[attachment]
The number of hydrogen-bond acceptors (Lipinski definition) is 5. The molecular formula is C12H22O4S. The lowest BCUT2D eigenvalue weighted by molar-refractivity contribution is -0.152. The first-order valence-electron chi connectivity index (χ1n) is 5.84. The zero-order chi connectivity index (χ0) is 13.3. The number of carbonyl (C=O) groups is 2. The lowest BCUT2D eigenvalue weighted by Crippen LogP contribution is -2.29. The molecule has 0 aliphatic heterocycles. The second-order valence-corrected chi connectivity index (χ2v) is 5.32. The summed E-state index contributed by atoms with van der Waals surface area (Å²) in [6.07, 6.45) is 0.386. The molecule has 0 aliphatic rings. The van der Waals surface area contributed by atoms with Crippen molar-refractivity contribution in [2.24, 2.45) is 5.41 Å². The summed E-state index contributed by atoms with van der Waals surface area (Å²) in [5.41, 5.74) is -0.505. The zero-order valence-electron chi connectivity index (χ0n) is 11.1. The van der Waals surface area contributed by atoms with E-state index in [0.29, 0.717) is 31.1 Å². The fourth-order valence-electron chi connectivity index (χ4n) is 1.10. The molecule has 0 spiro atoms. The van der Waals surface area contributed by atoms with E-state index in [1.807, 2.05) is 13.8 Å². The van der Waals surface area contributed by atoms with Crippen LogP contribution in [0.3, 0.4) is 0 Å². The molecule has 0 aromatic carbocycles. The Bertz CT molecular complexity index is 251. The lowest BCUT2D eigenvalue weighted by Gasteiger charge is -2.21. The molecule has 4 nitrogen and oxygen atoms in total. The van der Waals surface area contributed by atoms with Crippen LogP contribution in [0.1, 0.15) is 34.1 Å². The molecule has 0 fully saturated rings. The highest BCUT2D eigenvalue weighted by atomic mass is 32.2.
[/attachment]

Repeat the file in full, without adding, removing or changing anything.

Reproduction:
The number of hydrogen-bond acceptors (Lipinski definition) is 5. The molecular formula is C12H22O4S. The lowest BCUT2D eigenvalue weighted by molar-refractivity contribution is -0.152. The first-order valence-electron chi connectivity index (χ1n) is 5.84. The zero-order chi connectivity index (χ0) is 13.3. The number of carbonyl (C=O) groups is 2. The lowest BCUT2D eigenvalue weighted by Crippen LogP contribution is -2.29. The molecule has 0 aliphatic heterocycles. The second-order valence-corrected chi connectivity index (χ2v) is 5.32. The summed E-state index contributed by atoms with van der Waals surface area (Å²) in [6.07, 6.45) is 0.386. The molecule has 0 aliphatic rings. The van der Waals surface area contributed by atoms with Crippen molar-refractivity contribution in [2.24, 2.45) is 5.41 Å². The summed E-state index contributed by atoms with van der Waals surface area (Å²) in [5.41, 5.74) is -0.505. The zero-order valence-electron chi connectivity index (χ0n) is 11.1. The van der Waals surface area contributed by atoms with E-state index in [0.29, 0.717) is 31.1 Å². The fourth-order valence-electron chi connectivity index (χ4n) is 1.10. The molecule has 0 spiro atoms. The van der Waals surface area contributed by atoms with E-state index in [1.807, 2.05) is 13.8 Å². The van der Waals surface area contributed by atoms with Crippen LogP contribution in [0.3, 0.4) is 0 Å². The molecule has 0 aromatic carbocycles. The Bertz CT molecular complexity index is 251. The lowest BCUT2D eigenvalue weighted by Gasteiger charge is -2.21. The molecule has 4 nitrogen and oxygen atoms in total. The van der Waals surface area contributed by atoms with Crippen LogP contribution in [0.1, 0.15) is 34.1 Å². The molecule has 0 fully saturated rings. The highest BCUT2D eigenvalue weighted by atomic mass is 32.2.